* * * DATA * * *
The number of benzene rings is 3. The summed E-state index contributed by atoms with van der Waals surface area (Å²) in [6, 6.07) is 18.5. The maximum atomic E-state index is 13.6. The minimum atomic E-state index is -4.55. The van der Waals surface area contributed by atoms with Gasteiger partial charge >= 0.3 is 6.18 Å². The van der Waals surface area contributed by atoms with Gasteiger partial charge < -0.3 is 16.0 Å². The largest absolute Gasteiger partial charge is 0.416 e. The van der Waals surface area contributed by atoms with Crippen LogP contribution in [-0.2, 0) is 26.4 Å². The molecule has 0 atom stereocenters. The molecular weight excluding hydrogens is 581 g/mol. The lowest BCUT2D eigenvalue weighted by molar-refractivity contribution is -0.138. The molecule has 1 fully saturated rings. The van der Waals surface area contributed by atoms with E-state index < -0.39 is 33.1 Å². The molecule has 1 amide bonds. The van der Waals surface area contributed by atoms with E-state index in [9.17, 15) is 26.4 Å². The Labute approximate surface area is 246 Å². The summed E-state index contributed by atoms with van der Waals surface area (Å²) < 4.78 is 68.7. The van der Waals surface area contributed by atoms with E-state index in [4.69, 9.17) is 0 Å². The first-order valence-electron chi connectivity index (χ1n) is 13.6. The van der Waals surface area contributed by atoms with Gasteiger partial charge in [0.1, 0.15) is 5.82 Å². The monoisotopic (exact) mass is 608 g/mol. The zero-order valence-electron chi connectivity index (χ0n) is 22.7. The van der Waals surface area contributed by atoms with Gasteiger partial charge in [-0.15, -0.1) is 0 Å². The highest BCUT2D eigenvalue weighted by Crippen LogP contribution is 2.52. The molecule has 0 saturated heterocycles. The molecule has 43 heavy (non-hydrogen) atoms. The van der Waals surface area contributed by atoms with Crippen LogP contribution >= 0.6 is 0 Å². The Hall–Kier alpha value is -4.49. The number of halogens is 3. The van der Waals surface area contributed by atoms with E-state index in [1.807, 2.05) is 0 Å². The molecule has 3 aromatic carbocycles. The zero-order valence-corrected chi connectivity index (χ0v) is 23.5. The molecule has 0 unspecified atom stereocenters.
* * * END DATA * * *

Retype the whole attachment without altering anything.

The number of benzene rings is 3. The summed E-state index contributed by atoms with van der Waals surface area (Å²) in [6, 6.07) is 18.5. The maximum atomic E-state index is 13.6. The minimum atomic E-state index is -4.55. The van der Waals surface area contributed by atoms with Gasteiger partial charge >= 0.3 is 6.18 Å². The van der Waals surface area contributed by atoms with Gasteiger partial charge < -0.3 is 16.0 Å². The largest absolute Gasteiger partial charge is 0.416 e. The van der Waals surface area contributed by atoms with Crippen LogP contribution in [-0.2, 0) is 26.4 Å². The molecule has 0 atom stereocenters. The molecular weight excluding hydrogens is 581 g/mol. The lowest BCUT2D eigenvalue weighted by molar-refractivity contribution is -0.138. The molecule has 1 fully saturated rings. The van der Waals surface area contributed by atoms with E-state index < -0.39 is 33.1 Å². The molecule has 1 amide bonds. The van der Waals surface area contributed by atoms with E-state index in [9.17, 15) is 26.4 Å². The Labute approximate surface area is 246 Å². The summed E-state index contributed by atoms with van der Waals surface area (Å²) < 4.78 is 68.7. The van der Waals surface area contributed by atoms with E-state index in [4.69, 9.17) is 0 Å². The first-order valence-electron chi connectivity index (χ1n) is 13.6. The van der Waals surface area contributed by atoms with Gasteiger partial charge in [0.1, 0.15) is 5.82 Å². The monoisotopic (exact) mass is 608 g/mol. The zero-order valence-electron chi connectivity index (χ0n) is 22.7. The van der Waals surface area contributed by atoms with Gasteiger partial charge in [-0.15, -0.1) is 0 Å². The highest BCUT2D eigenvalue weighted by Crippen LogP contribution is 2.52. The molecule has 0 saturated heterocycles. The molecule has 43 heavy (non-hydrogen) atoms. The van der Waals surface area contributed by atoms with Crippen LogP contribution >= 0.6 is 0 Å². The Hall–Kier alpha value is -4.49. The number of halogens is 3. The van der Waals surface area contributed by atoms with E-state index in [1.807, 2.05) is 0 Å². The molecule has 3 aromatic carbocycles. The zero-order valence-corrected chi connectivity index (χ0v) is 23.5. The molecule has 0 unspecified atom stereocenters.